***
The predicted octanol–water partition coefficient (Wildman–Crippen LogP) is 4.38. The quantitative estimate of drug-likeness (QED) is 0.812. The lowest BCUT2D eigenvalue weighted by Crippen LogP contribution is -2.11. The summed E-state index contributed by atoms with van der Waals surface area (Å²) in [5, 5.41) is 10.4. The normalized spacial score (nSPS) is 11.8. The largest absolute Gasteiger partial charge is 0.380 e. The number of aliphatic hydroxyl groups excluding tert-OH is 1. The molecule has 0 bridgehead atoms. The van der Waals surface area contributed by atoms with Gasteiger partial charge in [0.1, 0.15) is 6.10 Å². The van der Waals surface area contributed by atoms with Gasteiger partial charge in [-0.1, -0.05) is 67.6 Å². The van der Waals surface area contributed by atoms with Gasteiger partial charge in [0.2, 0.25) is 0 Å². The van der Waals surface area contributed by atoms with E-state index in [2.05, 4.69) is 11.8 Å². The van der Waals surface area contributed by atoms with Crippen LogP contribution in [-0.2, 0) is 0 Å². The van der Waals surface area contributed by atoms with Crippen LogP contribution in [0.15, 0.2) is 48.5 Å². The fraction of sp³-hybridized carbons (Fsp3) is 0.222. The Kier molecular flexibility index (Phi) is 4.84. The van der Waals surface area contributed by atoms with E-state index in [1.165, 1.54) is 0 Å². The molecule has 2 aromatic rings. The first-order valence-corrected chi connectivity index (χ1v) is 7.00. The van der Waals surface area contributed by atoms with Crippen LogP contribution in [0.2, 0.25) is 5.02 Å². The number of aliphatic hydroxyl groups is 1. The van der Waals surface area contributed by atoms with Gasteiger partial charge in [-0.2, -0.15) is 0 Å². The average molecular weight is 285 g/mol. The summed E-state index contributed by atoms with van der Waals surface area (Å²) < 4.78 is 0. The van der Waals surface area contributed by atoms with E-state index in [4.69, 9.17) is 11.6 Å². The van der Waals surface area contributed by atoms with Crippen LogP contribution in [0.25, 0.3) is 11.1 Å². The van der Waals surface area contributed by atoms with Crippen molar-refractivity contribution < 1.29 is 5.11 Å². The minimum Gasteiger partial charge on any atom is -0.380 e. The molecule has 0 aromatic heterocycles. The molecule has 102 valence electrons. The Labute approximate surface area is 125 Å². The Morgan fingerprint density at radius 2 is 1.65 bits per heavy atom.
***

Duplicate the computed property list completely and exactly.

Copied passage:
The predicted octanol–water partition coefficient (Wildman–Crippen LogP) is 4.38. The quantitative estimate of drug-likeness (QED) is 0.812. The lowest BCUT2D eigenvalue weighted by Crippen LogP contribution is -2.11. The summed E-state index contributed by atoms with van der Waals surface area (Å²) in [5, 5.41) is 10.4. The normalized spacial score (nSPS) is 11.8. The largest absolute Gasteiger partial charge is 0.380 e. The number of aliphatic hydroxyl groups excluding tert-OH is 1. The molecule has 0 bridgehead atoms. The van der Waals surface area contributed by atoms with Gasteiger partial charge in [0.1, 0.15) is 6.10 Å². The van der Waals surface area contributed by atoms with Gasteiger partial charge in [-0.1, -0.05) is 67.6 Å². The van der Waals surface area contributed by atoms with Gasteiger partial charge in [0.2, 0.25) is 0 Å². The van der Waals surface area contributed by atoms with E-state index in [2.05, 4.69) is 11.8 Å². The van der Waals surface area contributed by atoms with Crippen LogP contribution in [-0.2, 0) is 0 Å². The van der Waals surface area contributed by atoms with Crippen LogP contribution in [0.15, 0.2) is 48.5 Å². The fraction of sp³-hybridized carbons (Fsp3) is 0.222. The Kier molecular flexibility index (Phi) is 4.84. The van der Waals surface area contributed by atoms with E-state index in [1.165, 1.54) is 0 Å². The molecule has 2 aromatic rings. The first-order valence-corrected chi connectivity index (χ1v) is 7.00. The van der Waals surface area contributed by atoms with Crippen LogP contribution in [0.2, 0.25) is 5.02 Å². The number of aliphatic hydroxyl groups is 1. The van der Waals surface area contributed by atoms with Gasteiger partial charge in [-0.2, -0.15) is 0 Å². The average molecular weight is 285 g/mol. The summed E-state index contributed by atoms with van der Waals surface area (Å²) < 4.78 is 0. The van der Waals surface area contributed by atoms with E-state index in [4.69, 9.17) is 11.6 Å². The van der Waals surface area contributed by atoms with Crippen LogP contribution in [0.25, 0.3) is 11.1 Å². The van der Waals surface area contributed by atoms with Crippen molar-refractivity contribution < 1.29 is 5.11 Å². The minimum Gasteiger partial charge on any atom is -0.380 e. The molecule has 0 aromatic heterocycles. The molecule has 102 valence electrons. The Labute approximate surface area is 125 Å². The Morgan fingerprint density at radius 2 is 1.65 bits per heavy atom.